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Spokane, Washington  Est. May 19, 1883
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Spokane duo aims to show gluten free not that bad

Teri Delany and Dave DuPree work a sample table for their Flour Farm gluten-free flour recently at My Fresh Basket in Spokane. (Photo courtesy of Flour Farm)
Teri Delany and Dave DuPree work a sample table for their Flour Farm gluten-free flour recently at My Fresh Basket in Spokane. (Photo courtesy of Flour Farm)
By Samantha Malott The Spokesman-Review

What happens when an experiment with a gluten-free pastry becomes a customer favorite?

For Dave DuPree and Teri Delany, the answer was to take on a whole new business venture.

Flour Farm, a fully-certified organic, gluten-free flour blend, started in Delany’s kitchen as she worked to improve the hand pies sold at DuPree’s businesses. Over the past three years, it has grown into a booming business, now available online, in local natural markets and in the future, at stores across the country.

Delany said the wheat flour version of the hand pie – a pastry filled with savory selections such as ham and cheese – had to be produced daily because the wheat didn’t freeze and reheat well overnight.

“So I made a gluten-free version,” she said. “I couldn’t keep up with the production,” the new and improved hand pies became such a hit.

That’s when the idea struck the Spokane natives to produce their own gluten-free flour that is certified organic but, just as importantly, tasted great.

“Our gluten-free doesn’t suck,” DuPree said.

DuPree said they tried a variety of gluten-free options, such as potatoes and lentils, to keep the sourcing local, but many just didn’t work. What they wound up with was a five-ingredient blend. Almost 60 percent of the blend comes from sweet white rice and brown rice sourced from Northern California. The other 40 percent comes from Sicilian almonds, coconuts from the Philippines and tapioca sourced from Thailand.

“We couldn’t get all the ingredients local, and they are all there for a specific reason,” Delany said.

For example, the coconut keeps the moisture so it doesn’t turn into crumbles and the almonds have a more intense flavor. It is all milled superfine at HB Specialty Foods in Nampa, Idaho, to eliminate the grit that is common in gluten-free products, Delany said.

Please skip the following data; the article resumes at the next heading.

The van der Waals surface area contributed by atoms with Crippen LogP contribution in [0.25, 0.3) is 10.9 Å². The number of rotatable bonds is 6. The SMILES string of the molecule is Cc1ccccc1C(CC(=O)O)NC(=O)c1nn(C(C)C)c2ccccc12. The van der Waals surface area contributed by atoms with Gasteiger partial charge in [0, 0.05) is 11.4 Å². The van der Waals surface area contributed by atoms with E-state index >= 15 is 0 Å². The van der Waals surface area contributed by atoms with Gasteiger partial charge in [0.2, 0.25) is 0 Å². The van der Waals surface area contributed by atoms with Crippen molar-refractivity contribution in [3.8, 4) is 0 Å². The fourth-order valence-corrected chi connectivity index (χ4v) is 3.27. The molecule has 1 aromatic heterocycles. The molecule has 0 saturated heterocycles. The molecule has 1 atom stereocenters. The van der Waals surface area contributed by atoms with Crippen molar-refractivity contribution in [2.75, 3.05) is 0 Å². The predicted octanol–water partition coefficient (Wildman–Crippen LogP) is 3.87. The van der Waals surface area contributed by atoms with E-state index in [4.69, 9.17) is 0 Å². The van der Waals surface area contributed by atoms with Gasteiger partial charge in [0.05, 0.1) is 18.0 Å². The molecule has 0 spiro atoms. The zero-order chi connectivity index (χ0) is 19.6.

Over the years, Delany and DuPree have taken it upon themselves to visit each of the fields, factories and producers they work with personally to verify their supplies are organic and match the same integrity they have ingrained in their company.

Taking from their drive to know where their product comes from, they also want to know where it is going, which means they are visiting individual stores before their product’s fully recyclable bags hit the shelves. So far, 30-ounce bags are available online through Amazon for $14.49 or at My Fresh Basket for $13.99, and the 30-ounce bag as well as a bulk-size product are now available at Huckleberries.

“We want to have fun, not just blow ourselves up,” DuPree said. “These natural, small markets are the future, we think.”

In the future, they hope to expand into other avenues for the product, such as wholesale manufacturing or a line of products that have all the ingredients to make a recipe, such as a batch of cookies, in one bag.

Delany added that while she loves seeing the product in stores, the added bonus to purchasing online is that half of the sales goes to Second Harvest, a Spokane nonprofit food bank. And she hopes they can expand that offering in the future to include more programs that provide food to children in need.

Delany said as parents, they know it can be hard to fully understand exactly what is being fed to their children.

“Wheat rules the world of food. Wheat is great, but not in everything,” DuPree said, adding wheat makes up 60 percent to 70 percent of the average American’s diet. The gluten was increased for production needs, not for health, and it is extremely hard for the human body to digest, he said.

“What we put in is what we get out,” Delany said. “I wasn’t going to create a product that feeds that beast.”

Education and access to healthy diet options were other major drivers behind the decision to sell both the Latah Bistro and Latah Latte, which DuPree had owned since 2004, to longtime customers and friends in April.

“It was really time,” Dupree said of the sale. “I want to give my all to this.”

And what Flour Farm will be giving a large portion of their time to is defusing the stigma that surrounds the words “gluten free.”

“Our two main issues is that ‘gluten free sucks’ and it is expensive,” he said. “We are trying to change a large paradigm here.”

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